What benchmark to look for a lag free experience?

slicksilver

Golden Member
Mar 14, 2000
1,571
0
71
#1
All I do is Music, Excel, Browse and watch 1080p Youtube videos and I want superfast, lag free and responsive computing. What benchmark test do I look for? If you were me what processor and how much memory would you get?

Thanks
 

Burpo

Diamond Member
Sep 10, 2013
4,063
33
126
#2
The "Lag free" experience you're looking for depends more on your internet provider than what CPU you'll use. Duo Core or higher works great for your needs, as long as your connection has good bandwidth.
 

slicksilver

Golden Member
Mar 14, 2000
1,571
0
71
#3
The "Lag free" experience you're looking for depends more on your internet provider than what CPU you'll use. Duo Core or higher works great for your needs, as long as your connection has good bandwidth.
Connection speed is not a problem. I'm on a 50mbps line.
 

NTMBK

Diamond Member
Nov 14, 2011
8,321
316
126
#4
Do you have an SSD?
 

Essence_of_War

Platinum Member
Feb 21, 2013
2,649
0
76
#5
Do you have an SSD?
This :thumbsup:

I wouldn't look to any specific benchmark. Any modern CPU w/ integrated graphics can meet all the demands you have. You also need to be sure that you have:
1) Enough RAM (I'd go with 8 GB)
2) An SSD
This combination will make your computing experience feel super responsive.
 
Jun 30, 2004
13,793
282
126
#6
We've still got four machines that are Conroe C2D, Wolfdale E8400 or E88600, and Wolfdale E6700. For what the family does, nobody complains about speed, because we have 30 mbps internet, an SSD boot drive or RAID0, and at least 8 GB of RAM in every machine except my server -- which has 4 GB.

Those processors are all five years old.

Even the C2D is fine for getting HD TV broadcasts through a tuner device on our LAN, recording, working with music files.

My SB quad-core runs the AVR and HDTV in my room. most times it's using 4% CPU and 22% of RAM. With TV or DVR playback running, I can play games on another monitor or multi-task business apps and manage media -- even rendering.

I think we're at a crossroads for mainstream computer use. Having 2nd, 3rd or 4th generation quad-core is like having a supercharged Lamborghini to drive in a school-zone -- with a little open road here and there . . . I'd have to follow gaming software to see any challenges posed, but I don't think there are any.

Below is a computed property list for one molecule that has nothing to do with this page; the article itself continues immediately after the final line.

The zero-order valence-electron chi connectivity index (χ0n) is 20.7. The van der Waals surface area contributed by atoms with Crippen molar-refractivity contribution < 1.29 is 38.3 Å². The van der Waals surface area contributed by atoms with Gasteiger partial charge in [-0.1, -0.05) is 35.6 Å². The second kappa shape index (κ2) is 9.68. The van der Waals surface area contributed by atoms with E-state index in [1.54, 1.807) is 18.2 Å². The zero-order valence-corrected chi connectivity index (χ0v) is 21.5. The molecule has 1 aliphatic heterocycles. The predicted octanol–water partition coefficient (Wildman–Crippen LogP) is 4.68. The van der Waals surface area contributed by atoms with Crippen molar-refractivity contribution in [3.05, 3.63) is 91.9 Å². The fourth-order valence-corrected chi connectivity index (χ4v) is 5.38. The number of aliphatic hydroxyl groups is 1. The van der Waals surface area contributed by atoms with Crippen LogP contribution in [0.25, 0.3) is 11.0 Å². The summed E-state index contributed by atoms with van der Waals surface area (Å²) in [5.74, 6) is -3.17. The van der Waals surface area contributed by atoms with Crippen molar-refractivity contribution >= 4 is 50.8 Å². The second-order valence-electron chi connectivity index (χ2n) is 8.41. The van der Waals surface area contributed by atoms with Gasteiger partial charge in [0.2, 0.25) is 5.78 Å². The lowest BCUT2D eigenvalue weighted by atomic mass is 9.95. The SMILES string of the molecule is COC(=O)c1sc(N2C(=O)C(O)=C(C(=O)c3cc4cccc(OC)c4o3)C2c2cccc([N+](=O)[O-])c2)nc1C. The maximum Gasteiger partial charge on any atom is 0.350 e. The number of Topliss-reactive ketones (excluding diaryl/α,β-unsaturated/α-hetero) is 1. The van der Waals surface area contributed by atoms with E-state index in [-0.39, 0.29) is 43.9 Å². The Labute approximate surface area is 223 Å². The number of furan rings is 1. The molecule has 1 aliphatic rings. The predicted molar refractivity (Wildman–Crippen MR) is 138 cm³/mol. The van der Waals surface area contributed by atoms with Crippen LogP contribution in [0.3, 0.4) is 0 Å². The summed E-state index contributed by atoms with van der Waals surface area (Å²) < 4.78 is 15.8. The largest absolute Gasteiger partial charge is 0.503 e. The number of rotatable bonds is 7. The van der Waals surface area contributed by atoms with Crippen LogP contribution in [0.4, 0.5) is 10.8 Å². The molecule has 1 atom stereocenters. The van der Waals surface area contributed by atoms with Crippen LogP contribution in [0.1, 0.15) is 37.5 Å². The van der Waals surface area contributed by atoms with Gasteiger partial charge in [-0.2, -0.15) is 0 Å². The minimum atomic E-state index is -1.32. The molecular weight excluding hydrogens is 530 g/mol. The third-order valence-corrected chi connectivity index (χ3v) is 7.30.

Some people are debating over "K" processors in either IB or Haswell versus IB-E, with people lusting for some possible eight-core Haswell-E chip when you get hex-core with the Ivy-E and hyperthreading for some processors.
 

felang

Senior member
Feb 17, 2007
590
0
76
#7
Definitely get an SSD for windows and applications. Use your old hard drive for media storage.
 

Cerb

Elite Member
Aug 26, 2000
17,485
0
86
#8
What benchmark test do I look for?
Iometer would be among the best, with drive latency measurements at certain queue depths, but that doesn't quite hit the mark.

It is difficult to measure what you want. A lot of work is going into it, on multiple OSes and applications, but generalized benchmarks for it are hard (DBMSes are about the only class of applications where it's not a fairly new idea). The problem is that you're not looking for how many X you can do each second, but how often some processing of X takes much longer than average, and then when it happens, find what causes it to happen; having started out with the assumption that the average processing time is, "fast enough."

If you were me what processor and how much memory would you get?
Buying new, an Intel Core branded CPU, 4th generation (mostly on account of the IGP compatibility and software support, not processor performance). On a more meager budget, look into an AMD A8 (but the budget differences are getting very slim, as of late, with sales/bundles). Then, get double the RAM you need (since no video card is needed, get it as 2 DIMMs), and an SSD big enough that you won't fill it all the way up.

If buying rather than building, a low-end video card would be fine with an older CPU (Radeon HD x450, or Geforce GT x10 or x20, have been standard for business PCs for some years, now, FI, but aren't generally needed with the 4th-gen CPUs). But, you'll be hard-pressed to find a big OEM box with a nice SSD, that's not otherwise a powerhouse you don't want or need. In that case, expect to replace the drive, at the very least.

In fact, if you can find an off-lease business PC that takes DDR3, and has a Windows 7 license (most have refurb special Win7 Home) for <$200, sprucing it up with a new SSD and light RAM upgrade can be cheaper/better than building. In that case, too, try whatever video it comes with, but if has issues with your programs or displays, a cheap video card might be in order.
 
Last edited:


ASK THE COMMUNITY

TRENDING THREADS